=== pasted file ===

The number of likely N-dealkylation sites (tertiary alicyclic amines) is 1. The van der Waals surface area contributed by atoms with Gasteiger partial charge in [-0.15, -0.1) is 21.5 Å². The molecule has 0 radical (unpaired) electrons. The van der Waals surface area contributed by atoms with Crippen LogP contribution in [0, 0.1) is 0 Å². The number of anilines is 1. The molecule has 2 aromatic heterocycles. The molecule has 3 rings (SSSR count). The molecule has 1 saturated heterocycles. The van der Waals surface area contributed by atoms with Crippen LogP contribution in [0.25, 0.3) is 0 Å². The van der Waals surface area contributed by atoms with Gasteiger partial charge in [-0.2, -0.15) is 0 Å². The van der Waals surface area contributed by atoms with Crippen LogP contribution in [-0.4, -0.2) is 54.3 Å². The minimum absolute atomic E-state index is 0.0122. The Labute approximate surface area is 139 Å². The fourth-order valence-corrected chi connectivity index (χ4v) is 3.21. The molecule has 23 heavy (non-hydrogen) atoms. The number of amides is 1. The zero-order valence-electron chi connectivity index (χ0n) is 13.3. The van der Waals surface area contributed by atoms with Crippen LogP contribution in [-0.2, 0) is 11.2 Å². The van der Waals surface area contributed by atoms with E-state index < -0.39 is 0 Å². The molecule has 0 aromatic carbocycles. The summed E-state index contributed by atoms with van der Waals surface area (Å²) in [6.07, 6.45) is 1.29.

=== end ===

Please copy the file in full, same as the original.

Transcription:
The number of likely N-dealkylation sites (tertiary alicyclic amines) is 1. The van der Waals surface area contributed by atoms with Gasteiger partial charge in [-0.15, -0.1) is 21.5 Å². The molecule has 0 radical (unpaired) electrons. The van der Waals surface area contributed by atoms with Crippen LogP contribution in [0, 0.1) is 0 Å². The number of anilines is 1. The molecule has 2 aromatic heterocycles. The molecule has 3 rings (SSSR count). The molecule has 1 saturated heterocycles. The van der Waals surface area contributed by atoms with Crippen LogP contribution in [0.25, 0.3) is 0 Å². The van der Waals surface area contributed by atoms with Gasteiger partial charge in [-0.2, -0.15) is 0 Å². The van der Waals surface area contributed by atoms with Crippen LogP contribution in [-0.4, -0.2) is 54.3 Å². The minimum absolute atomic E-state index is 0.0122. The Labute approximate surface area is 139 Å². The fourth-order valence-corrected chi connectivity index (χ4v) is 3.21. The molecule has 23 heavy (non-hydrogen) atoms. The number of amides is 1. The zero-order valence-electron chi connectivity index (χ0n) is 13.3. The van der Waals surface area contributed by atoms with Crippen LogP contribution in [-0.2, 0) is 11.2 Å². The van der Waals surface area contributed by atoms with E-state index < -0.39 is 0 Å². The molecule has 0 aromatic carbocycles. The summed E-state index contributed by atoms with van der Waals surface area (Å²) in [6.07, 6.45) is 1.29.